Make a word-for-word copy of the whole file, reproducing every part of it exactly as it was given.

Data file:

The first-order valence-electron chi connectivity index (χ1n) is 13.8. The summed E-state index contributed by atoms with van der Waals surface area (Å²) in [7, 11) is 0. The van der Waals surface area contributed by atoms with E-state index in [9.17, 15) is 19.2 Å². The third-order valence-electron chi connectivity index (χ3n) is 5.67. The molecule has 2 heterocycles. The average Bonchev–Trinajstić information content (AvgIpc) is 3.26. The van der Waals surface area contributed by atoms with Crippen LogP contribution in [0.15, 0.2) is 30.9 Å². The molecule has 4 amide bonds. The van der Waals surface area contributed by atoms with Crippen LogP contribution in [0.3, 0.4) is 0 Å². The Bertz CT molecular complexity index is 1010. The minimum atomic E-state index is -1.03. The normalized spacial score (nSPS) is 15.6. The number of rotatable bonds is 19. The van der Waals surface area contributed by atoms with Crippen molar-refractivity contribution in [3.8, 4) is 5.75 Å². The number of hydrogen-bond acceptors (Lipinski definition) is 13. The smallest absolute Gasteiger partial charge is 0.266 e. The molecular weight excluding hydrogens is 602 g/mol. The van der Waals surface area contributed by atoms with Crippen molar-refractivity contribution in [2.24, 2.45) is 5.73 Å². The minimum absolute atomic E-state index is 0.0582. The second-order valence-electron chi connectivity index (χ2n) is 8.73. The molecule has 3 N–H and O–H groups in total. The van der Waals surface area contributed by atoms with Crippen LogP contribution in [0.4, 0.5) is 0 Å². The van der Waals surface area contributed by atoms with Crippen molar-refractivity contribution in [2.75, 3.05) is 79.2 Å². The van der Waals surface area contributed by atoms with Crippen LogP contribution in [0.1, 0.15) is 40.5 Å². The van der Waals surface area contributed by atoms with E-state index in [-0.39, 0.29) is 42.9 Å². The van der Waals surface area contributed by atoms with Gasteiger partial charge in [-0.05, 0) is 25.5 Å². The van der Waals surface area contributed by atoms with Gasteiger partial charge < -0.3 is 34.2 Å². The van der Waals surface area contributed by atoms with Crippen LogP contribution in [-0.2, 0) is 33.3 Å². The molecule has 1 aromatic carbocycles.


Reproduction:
The first-order valence-electron chi connectivity index (χ1n) is 13.8. The summed E-state index contributed by atoms with van der Waals surface area (Å²) in [7, 11) is 0. The van der Waals surface area contributed by atoms with E-state index in [9.17, 15) is 19.2 Å². The third-order valence-electron chi connectivity index (χ3n) is 5.67. The molecule has 2 heterocycles. The average Bonchev–Trinajstić information content (AvgIpc) is 3.26. The van der Waals surface area contributed by atoms with Crippen LogP contribution in [0.15, 0.2) is 30.9 Å². The molecule has 4 amide bonds. The van der Waals surface area contributed by atoms with Crippen LogP contribution in [0.3, 0.4) is 0 Å². The Bertz CT molecular complexity index is 1010. The minimum atomic E-state index is -1.03. The normalized spacial score (nSPS) is 15.6. The number of rotatable bonds is 19. The van der Waals surface area contributed by atoms with Crippen molar-refractivity contribution in [3.8, 4) is 5.75 Å². The number of hydrogen-bond acceptors (Lipinski definition) is 13. The smallest absolute Gasteiger partial charge is 0.266 e. The molecular weight excluding hydrogens is 602 g/mol. The van der Waals surface area contributed by atoms with Crippen molar-refractivity contribution in [2.24, 2.45) is 5.73 Å². The minimum absolute atomic E-state index is 0.0582. The second-order valence-electron chi connectivity index (χ2n) is 8.73. The molecule has 3 N–H and O–H groups in total. The van der Waals surface area contributed by atoms with Crippen LogP contribution in [0.4, 0.5) is 0 Å². The van der Waals surface area contributed by atoms with Crippen molar-refractivity contribution in [2.75, 3.05) is 79.2 Å². The van der Waals surface area contributed by atoms with Crippen LogP contribution in [0.1, 0.15) is 40.5 Å². The van der Waals surface area contributed by atoms with E-state index in [-0.39, 0.29) is 42.9 Å². The van der Waals surface area contributed by atoms with Gasteiger partial charge in [-0.05, 0) is 25.5 Å². The van der Waals surface area contributed by atoms with Gasteiger partial charge < -0.3 is 34.2 Å². The van der Waals surface area contributed by atoms with Crippen LogP contribution in [-0.2, 0) is 33.3 Å². The molecule has 1 aromatic carbocycles.